Sharing many green vegetal aromas, these bright items are grounded by the tea’s bitterness and the chèvre’s animal and coconut scents.


TRY: Caveman Blue, Quinta do Infantado Ruby Port

These ingredients share an ester called ethyl hexanoate, which has a tropical fruit flavor and can register as faintly cheesy in low concentrations.


TRY: Haystack Mountain Cashmere, Tulip Tree Creamery Trillium, Fruition Colombia Tumaco Dark 85% chocolate

How can you bring this bouquet of malty, woody, and floral notes together? Shake up a yuzu Aviation to sip alongside a dessert plate of Brie and chocolate.


TRY: Idiazabal DOP

The fruity, cheesy, and nutty aromas these ingredients share set off complementary waves of umami, each one different from the last.


TRY: Murray’s Stockinghall Cheddar, Hapi Mixed Crackers

The distinct elements of this ready-to-go snack plate are unified by a common devotion to tingly spice and grassy green flavors.


If you make a lot of cheese plates, the pairings can get kind of stale—no offense to fig jam and honey. Give your board are fresh with something from your own kitchen.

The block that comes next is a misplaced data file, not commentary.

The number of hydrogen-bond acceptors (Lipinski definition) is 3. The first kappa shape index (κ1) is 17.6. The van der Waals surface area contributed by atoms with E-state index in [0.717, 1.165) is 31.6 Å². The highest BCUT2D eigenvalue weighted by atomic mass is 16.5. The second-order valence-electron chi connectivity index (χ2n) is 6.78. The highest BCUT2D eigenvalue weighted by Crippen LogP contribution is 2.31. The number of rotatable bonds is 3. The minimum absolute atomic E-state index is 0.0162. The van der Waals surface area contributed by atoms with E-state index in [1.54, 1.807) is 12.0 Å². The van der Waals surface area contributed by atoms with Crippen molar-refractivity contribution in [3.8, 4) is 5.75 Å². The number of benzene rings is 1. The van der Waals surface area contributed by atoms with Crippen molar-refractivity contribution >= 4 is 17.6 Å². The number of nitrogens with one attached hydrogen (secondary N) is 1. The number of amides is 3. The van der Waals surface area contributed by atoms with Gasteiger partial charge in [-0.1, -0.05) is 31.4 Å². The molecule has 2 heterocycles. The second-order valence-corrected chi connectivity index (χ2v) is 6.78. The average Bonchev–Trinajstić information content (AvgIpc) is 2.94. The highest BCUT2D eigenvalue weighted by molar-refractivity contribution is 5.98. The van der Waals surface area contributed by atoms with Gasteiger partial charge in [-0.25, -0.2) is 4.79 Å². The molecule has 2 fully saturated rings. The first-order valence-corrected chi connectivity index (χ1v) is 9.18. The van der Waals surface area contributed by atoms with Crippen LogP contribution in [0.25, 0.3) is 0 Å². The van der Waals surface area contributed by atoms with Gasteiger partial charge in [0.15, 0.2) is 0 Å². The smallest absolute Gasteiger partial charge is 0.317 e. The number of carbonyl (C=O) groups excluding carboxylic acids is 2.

Dry your own fruit: A perfect pandemic activity for the sourdough-challenged, and doable in your oven at a low temp.

Candy/crystallize something: A great opportunity to work in a complementary flavor, you can mix anything powdered into the sugar you use to encrust fruit or citrus rind—chili mango is a classic.

Infusions: Want to wake up your honey? Plunk a cluster of lilac blossoms (or a dried chili, or coffee beans) into the jar. This works for maple syrup, too!

Think outside the booze: Wine and beer are great with cheese, but so are drinking vinegars, homemade bitters dashed into seltzer, grassy green juices, and fruit sodas.

Reach into your cabinets—and your grandma’s cabinets: We can’t overstate the power of positive associations. Have a favorite granola? Crumble it on top of a soft cheese. Have a childhood snack you’ve never seen near cheese? Don’t be so sure it won’t work. If you like two ingredients, pop ‘em in your mouth at the same time and see what happens.

Still hungry? Get more pairing guidance here.

Linni Kral

Linni Kral is a writer, editor, activist, and friend living in Brooklyn, with past lives in Boston, L.A., and Chicago. Her writing has been featured in the Atlantic & Atlas Obscura, among others. She’s happiest in the company of cows, books, and groceries.